For people who are not a fan of coffee, tea is the best alternative. Tea contains lesser levels of caffeine as compared to coffee and therefore hydrates you more effectively. While tea is healthy in all forms (black, green, or white), green tea is considered to be the healthiest of all.

Green Tea is rich in nutrients and antioxidants that aid in enhanced brain function, fat loss, and cleansing of the body. It reduces the risk of cardiovascular diseases and obesity. Green Tea is also capable of killing the bacteria in your body and thus reduces risks of infections.


Juice:

If you belong to the group of people who like neither tea nor coffee, you can always add a glass of juice to your breakfast. Fruit and vegetable juices are rich in nutrients, proteins, and minerals and can therefore contribute to a healthy body.

What kinds of juices are recommended for breakfast?

There are no restrictions as to what fruit you should squeeze into the glass to complete your diet. Any fruit juice or any vegetable juice serves the purpose. However, some of the most recommended are cranberry juice and orange juice. These are recommended because they limit bacterial growth and promote cardiovascular health.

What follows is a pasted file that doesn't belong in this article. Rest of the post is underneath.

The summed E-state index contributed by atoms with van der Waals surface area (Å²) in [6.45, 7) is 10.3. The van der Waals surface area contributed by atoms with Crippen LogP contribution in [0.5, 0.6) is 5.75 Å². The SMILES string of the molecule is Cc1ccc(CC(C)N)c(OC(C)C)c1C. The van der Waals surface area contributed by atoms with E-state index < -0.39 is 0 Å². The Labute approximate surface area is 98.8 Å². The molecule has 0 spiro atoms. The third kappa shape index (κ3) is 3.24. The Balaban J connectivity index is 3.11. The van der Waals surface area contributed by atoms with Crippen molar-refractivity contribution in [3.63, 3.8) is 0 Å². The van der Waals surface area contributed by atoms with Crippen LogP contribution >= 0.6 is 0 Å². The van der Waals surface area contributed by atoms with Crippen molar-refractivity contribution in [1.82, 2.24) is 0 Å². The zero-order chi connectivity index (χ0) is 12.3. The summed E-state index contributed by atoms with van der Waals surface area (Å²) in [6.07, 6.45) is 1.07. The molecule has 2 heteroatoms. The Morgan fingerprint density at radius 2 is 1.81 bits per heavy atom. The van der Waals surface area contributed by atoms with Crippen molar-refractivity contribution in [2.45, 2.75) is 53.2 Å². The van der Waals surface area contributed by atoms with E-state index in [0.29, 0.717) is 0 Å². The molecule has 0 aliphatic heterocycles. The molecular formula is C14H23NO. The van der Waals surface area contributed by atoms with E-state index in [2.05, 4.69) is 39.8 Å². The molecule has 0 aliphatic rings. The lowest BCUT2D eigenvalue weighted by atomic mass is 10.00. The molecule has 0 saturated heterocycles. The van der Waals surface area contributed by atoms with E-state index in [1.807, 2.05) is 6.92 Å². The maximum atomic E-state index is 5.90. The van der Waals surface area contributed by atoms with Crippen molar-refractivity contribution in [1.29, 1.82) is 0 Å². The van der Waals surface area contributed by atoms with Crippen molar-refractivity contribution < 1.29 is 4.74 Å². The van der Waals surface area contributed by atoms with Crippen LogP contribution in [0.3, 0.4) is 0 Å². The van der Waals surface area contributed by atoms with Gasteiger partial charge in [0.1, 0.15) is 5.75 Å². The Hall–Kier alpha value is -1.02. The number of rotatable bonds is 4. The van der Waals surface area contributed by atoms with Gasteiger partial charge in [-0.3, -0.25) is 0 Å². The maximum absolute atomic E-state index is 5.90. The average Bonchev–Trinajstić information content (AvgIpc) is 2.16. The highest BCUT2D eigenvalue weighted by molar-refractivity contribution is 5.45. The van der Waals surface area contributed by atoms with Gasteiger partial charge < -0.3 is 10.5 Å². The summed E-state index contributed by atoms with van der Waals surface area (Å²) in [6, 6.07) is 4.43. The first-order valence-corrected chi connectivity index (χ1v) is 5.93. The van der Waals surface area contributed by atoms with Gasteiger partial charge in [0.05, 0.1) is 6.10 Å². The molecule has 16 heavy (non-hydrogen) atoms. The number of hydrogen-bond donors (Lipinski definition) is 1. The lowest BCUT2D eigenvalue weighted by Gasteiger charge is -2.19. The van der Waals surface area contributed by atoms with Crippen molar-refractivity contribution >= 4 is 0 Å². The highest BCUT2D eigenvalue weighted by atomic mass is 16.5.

Fruits:

It goes without saying that fruits shall be included in your diet in order to rightly kick-start your day. A fruit is the best source of vitamin, protein, and nutrients. While there are fruits that aid in improving the health of one or other part of the human body, fruits as a whole should be a part of your diet throughout the day. Kiwi, Oranges, Apples, Grape Fruit, Raspberries, Strawberries, Bananas, Watermelon, Blueberries, and Papaya are some of the most effective fruits.

 


Cereal:

For people who do not like the taste of the oatmeal or like to add more variety to their meal can opt for cereal. It can be tricky to choose the best cereal since there are large varieties available in the market. You should try to opt for a cereal that contains at most 5 grams of sugar and at least 5 grams of fibre. If you want to increase its effect, take it with skimmed or low-fat milk.

 


Whole-Wheat Bread:

For some people, having bread is an important part of breakfast. It complements almost all other components of breakfast. But you can make a lot of difference in your diet by just choosing the type of carbohydrates you want to consume. Whole grains—be it in the form of bread, muffins, or toast—contain high amounts of fibre and nutrients. Also, switching your regular butter, cheese, or peanut butter with almond butter which contain less saturated fats and can therefore make your diet healthier.

 


Surprise… TIME Magazine’s Lists Nasi Lemak as a healthy breakfast!

This may come as a surprise to many and delightful news to the fans, the staple Malaysian dish, nasi lemak, has been recognised as one of 10 most healthy international breakfasts by Time Magazine.

The article on described nasi lemak as “supremely delicious”.

“Yes, there’s a bit more fat than is good for you (eat less rice to reduce), but it’s balanced with lots of manganese, protein, and carbs.

“The chili in the sambal also boosts the metabolism (depending which nutritionist you talk to),” according to the article.